Understanding energy-loss mechanisms at the nanoscale is the holy grail of surface physicists, surface chemists and biologists and predicting kinetics at the nanoscale has become important. For example, the key to identifying cues in mechanobiology and bio-kinetics lies with understanding the thermodynamics of single biomolecules and cells. Curiously, nature adopts soft-touch mechanisms to discern and navigate thermodynamic loss mechanisms in probing its environment at the nanoscale.
Researchers at the University of Calgary have developed an ultra-light tapping atomic force microscopy (AFM) technique mimicking nature’s soft touch. The method generates a unique two-stage energy distribution response from tip-surface interactions during the transitional tapping operation. This allows the decoupling of the elastic and viscous loss components simultaneously while generating AFM images. The technology can be implemented as an advanced mode into existing AFM systems or can be developed into a standalone device with novel artificial intelligence (AI) algorithms to seamlessly adapt and optimize parameter-sets necessary to achieve transitional tapping for a particular sample.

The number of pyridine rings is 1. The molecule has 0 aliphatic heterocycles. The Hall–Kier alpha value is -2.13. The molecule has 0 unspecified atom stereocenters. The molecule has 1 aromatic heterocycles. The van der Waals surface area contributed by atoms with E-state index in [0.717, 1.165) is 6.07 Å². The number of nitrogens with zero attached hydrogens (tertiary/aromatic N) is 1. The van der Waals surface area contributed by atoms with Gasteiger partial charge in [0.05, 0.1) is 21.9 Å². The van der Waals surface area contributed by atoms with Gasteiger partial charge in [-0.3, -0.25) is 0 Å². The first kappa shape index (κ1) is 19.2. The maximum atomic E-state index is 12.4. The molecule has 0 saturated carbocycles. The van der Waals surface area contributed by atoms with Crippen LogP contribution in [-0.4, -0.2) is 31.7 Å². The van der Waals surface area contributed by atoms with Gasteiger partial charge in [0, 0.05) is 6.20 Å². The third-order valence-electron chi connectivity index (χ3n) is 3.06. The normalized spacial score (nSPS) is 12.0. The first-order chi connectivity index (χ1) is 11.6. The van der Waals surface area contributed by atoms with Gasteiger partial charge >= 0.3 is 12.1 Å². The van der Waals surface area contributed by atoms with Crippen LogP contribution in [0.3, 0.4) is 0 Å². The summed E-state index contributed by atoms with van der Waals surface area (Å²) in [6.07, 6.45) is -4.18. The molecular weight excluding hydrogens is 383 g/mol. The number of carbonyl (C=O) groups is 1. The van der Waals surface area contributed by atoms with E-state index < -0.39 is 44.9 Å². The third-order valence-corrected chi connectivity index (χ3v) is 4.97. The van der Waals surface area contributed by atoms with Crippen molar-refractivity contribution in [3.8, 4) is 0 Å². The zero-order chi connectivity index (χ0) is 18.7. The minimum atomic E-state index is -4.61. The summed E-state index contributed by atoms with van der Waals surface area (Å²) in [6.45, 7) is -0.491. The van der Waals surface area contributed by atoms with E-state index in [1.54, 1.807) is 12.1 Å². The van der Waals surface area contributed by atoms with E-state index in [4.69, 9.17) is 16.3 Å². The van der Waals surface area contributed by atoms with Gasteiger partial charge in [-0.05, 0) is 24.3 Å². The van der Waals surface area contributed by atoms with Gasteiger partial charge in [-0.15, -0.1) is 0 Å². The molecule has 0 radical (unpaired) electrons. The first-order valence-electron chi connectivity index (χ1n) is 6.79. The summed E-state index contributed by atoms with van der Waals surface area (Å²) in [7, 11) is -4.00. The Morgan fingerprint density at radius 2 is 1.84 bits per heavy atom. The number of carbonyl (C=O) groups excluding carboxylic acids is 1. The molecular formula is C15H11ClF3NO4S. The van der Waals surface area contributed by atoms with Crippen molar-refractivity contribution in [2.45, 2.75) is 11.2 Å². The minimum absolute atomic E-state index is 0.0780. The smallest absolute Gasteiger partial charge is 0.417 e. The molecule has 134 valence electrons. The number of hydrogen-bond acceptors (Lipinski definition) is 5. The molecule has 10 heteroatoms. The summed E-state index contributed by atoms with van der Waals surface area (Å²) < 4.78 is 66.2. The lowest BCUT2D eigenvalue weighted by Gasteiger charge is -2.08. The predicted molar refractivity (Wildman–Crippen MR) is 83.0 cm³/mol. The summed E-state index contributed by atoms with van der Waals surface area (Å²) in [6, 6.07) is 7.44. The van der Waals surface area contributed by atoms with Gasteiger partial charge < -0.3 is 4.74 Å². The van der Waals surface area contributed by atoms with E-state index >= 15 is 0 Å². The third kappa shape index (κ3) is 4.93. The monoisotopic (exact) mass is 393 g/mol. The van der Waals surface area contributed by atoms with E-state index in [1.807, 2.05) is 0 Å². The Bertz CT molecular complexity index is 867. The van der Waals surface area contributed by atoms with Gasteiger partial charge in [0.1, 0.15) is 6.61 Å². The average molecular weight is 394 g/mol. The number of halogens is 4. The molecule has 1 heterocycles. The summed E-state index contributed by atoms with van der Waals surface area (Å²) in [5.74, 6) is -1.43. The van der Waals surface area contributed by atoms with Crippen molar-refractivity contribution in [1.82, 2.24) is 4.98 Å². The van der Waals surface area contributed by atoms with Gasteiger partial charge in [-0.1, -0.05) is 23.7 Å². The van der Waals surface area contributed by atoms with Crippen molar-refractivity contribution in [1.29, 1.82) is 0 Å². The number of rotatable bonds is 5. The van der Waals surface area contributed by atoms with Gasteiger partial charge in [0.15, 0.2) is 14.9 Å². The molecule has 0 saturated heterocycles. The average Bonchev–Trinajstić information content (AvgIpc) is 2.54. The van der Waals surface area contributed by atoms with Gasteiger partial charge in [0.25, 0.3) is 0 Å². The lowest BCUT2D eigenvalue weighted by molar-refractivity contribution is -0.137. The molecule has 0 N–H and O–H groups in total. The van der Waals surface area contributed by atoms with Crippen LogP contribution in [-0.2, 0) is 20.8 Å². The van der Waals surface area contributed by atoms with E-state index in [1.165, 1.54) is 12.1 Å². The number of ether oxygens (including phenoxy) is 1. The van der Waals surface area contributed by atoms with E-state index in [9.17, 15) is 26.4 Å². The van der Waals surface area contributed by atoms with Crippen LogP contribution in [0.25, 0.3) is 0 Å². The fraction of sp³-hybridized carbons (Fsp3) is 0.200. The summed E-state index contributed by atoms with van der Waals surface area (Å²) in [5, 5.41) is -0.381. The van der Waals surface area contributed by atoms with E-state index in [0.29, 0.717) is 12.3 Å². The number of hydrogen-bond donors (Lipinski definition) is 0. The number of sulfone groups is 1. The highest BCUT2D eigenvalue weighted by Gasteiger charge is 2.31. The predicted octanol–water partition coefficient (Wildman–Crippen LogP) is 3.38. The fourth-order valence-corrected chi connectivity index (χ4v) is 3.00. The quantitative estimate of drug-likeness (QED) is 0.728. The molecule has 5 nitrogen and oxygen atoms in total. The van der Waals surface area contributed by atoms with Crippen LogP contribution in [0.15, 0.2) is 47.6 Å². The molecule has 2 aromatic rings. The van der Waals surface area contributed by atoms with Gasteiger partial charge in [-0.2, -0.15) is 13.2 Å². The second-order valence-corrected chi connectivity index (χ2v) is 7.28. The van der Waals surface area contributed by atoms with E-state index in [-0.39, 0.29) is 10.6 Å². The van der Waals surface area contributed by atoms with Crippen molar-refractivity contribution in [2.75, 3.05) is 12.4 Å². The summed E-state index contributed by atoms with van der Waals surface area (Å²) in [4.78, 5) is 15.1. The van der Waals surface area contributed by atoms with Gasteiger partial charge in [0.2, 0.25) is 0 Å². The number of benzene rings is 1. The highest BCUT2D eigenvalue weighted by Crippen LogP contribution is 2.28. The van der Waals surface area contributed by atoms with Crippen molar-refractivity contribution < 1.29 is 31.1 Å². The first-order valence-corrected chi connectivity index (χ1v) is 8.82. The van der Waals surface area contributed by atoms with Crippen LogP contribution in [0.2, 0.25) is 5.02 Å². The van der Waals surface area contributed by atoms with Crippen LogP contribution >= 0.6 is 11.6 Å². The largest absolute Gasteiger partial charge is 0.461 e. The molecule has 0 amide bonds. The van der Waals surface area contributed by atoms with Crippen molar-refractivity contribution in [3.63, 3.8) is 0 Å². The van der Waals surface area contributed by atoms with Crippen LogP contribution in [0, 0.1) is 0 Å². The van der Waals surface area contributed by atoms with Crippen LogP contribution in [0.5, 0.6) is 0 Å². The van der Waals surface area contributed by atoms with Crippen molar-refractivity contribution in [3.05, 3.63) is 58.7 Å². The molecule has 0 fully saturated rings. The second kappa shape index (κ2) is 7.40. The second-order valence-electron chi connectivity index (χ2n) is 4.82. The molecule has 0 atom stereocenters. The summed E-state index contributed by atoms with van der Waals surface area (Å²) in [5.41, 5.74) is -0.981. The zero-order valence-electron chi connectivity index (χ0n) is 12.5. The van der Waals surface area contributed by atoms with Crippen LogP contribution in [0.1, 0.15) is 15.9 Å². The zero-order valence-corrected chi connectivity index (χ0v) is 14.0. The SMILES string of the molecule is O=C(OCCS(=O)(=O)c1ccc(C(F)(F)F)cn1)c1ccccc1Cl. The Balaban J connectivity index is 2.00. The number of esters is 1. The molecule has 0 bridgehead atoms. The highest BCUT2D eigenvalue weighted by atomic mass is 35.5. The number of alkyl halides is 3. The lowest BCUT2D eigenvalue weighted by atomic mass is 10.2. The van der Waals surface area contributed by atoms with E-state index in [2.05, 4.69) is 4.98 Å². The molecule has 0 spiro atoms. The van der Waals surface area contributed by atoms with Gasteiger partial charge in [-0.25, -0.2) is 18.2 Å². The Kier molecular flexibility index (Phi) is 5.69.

AREAS OF APPLICATION
- Soft-matter physics
- Biomolecular/cellular imaging
- Semiconductor and battery industries
- Energy research
- Coupling of mechanical, electromechanical, electrical and transport phenomena at the nanoscale.
- Potential for a new class of scanning probe microscopes that exploit stochastic fluctuations in energy at interfaces.
- Large potential market in various sectors such as medicine, biophysics, semiconductor and energy research.
- Multi-modal, high speed image acquisition with simultaneous data science.
PUBLICATIONS AND RESOURCES
- PCT publication: WO2022103001
- Journal publication: Phani A et al. (2021). Deconvolution of dissipative pathways for the interpretation of tapping-mode atomic force microscopy from phase-contrast. Communication Physics 4(72).
- UCalgary news feature: The Science of Soft
- Researcher profile: Dr. Seongwhan (Sam) Kim
- Lab Website: Nano/Micro-Sensors and Sensing Systems Laboratory